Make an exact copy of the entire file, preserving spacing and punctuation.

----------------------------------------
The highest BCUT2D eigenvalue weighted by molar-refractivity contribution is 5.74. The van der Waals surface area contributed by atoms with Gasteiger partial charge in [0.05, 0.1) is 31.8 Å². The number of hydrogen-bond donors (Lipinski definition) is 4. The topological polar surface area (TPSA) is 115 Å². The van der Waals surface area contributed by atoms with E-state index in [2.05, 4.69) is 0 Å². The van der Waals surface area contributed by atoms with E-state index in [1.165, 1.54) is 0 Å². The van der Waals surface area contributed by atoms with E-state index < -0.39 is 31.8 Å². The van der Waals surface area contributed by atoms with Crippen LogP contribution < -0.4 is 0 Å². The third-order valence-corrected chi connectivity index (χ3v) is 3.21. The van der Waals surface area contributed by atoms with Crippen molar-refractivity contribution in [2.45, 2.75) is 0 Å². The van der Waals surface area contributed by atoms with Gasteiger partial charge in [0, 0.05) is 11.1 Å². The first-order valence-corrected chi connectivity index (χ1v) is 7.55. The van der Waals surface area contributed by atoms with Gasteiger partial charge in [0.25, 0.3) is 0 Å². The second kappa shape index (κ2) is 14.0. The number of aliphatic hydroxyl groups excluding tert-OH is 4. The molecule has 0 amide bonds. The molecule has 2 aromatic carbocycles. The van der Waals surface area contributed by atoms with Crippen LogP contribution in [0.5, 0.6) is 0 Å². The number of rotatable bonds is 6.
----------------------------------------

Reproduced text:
The highest BCUT2D eigenvalue weighted by molar-refractivity contribution is 5.74. The van der Waals surface area contributed by atoms with Gasteiger partial charge in [0.05, 0.1) is 31.8 Å². The number of hydrogen-bond donors (Lipinski definition) is 4. The topological polar surface area (TPSA) is 115 Å². The van der Waals surface area contributed by atoms with E-state index in [2.05, 4.69) is 0 Å². The van der Waals surface area contributed by atoms with E-state index in [1.165, 1.54) is 0 Å². The van der Waals surface area contributed by atoms with E-state index < -0.39 is 31.8 Å². The van der Waals surface area contributed by atoms with Crippen LogP contribution < -0.4 is 0 Å². The third-order valence-corrected chi connectivity index (χ3v) is 3.21. The van der Waals surface area contributed by atoms with Crippen molar-refractivity contribution in [2.45, 2.75) is 0 Å². The van der Waals surface area contributed by atoms with Gasteiger partial charge in [0, 0.05) is 11.1 Å². The first-order valence-corrected chi connectivity index (χ1v) is 7.55. The van der Waals surface area contributed by atoms with Gasteiger partial charge in [0.25, 0.3) is 0 Å². The second kappa shape index (κ2) is 14.0. The number of aliphatic hydroxyl groups excluding tert-OH is 4. The molecule has 0 amide bonds. The molecule has 2 aromatic carbocycles. The van der Waals surface area contributed by atoms with Crippen LogP contribution in [0.5, 0.6) is 0 Å². The number of rotatable bonds is 6.